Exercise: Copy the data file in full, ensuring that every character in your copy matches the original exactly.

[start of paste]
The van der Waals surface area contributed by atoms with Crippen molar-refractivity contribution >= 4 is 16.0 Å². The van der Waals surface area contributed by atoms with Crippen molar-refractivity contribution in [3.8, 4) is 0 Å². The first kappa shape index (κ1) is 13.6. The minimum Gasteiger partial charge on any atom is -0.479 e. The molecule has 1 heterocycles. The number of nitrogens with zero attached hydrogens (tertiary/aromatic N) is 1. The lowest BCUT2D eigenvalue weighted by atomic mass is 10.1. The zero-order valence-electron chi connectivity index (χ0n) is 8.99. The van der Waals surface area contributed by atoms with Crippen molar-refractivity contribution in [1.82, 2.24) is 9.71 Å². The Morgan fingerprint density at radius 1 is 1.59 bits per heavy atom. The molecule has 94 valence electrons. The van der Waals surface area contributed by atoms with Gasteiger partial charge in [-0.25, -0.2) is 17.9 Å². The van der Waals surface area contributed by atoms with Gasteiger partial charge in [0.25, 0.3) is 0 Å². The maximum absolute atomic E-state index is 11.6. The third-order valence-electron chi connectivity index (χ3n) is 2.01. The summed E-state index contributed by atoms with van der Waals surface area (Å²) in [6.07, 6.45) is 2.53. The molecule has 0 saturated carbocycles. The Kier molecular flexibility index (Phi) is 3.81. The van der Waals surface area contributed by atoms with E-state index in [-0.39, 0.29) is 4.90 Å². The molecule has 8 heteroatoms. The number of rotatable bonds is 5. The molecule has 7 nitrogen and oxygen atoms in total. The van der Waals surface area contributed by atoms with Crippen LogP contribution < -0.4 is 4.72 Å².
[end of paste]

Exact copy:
The van der Waals surface area contributed by atoms with Crippen molar-refractivity contribution >= 4 is 16.0 Å². The van der Waals surface area contributed by atoms with Crippen molar-refractivity contribution in [3.8, 4) is 0 Å². The first kappa shape index (κ1) is 13.6. The minimum Gasteiger partial charge on any atom is -0.479 e. The molecule has 1 heterocycles. The number of nitrogens with zero attached hydrogens (tertiary/aromatic N) is 1. The lowest BCUT2D eigenvalue weighted by atomic mass is 10.1. The zero-order valence-electron chi connectivity index (χ0n) is 8.99. The van der Waals surface area contributed by atoms with Crippen molar-refractivity contribution in [1.82, 2.24) is 9.71 Å². The Morgan fingerprint density at radius 1 is 1.59 bits per heavy atom. The molecule has 94 valence electrons. The van der Waals surface area contributed by atoms with Gasteiger partial charge in [-0.25, -0.2) is 17.9 Å². The van der Waals surface area contributed by atoms with Gasteiger partial charge in [0.25, 0.3) is 0 Å². The maximum absolute atomic E-state index is 11.6. The third-order valence-electron chi connectivity index (χ3n) is 2.01. The summed E-state index contributed by atoms with van der Waals surface area (Å²) in [6.07, 6.45) is 2.53. The molecule has 0 saturated carbocycles. The Kier molecular flexibility index (Phi) is 3.81. The van der Waals surface area contributed by atoms with E-state index in [-0.39, 0.29) is 4.90 Å². The molecule has 8 heteroatoms. The number of rotatable bonds is 5. The molecule has 7 nitrogen and oxygen atoms in total. The van der Waals surface area contributed by atoms with Crippen LogP contribution < -0.4 is 4.72 Å².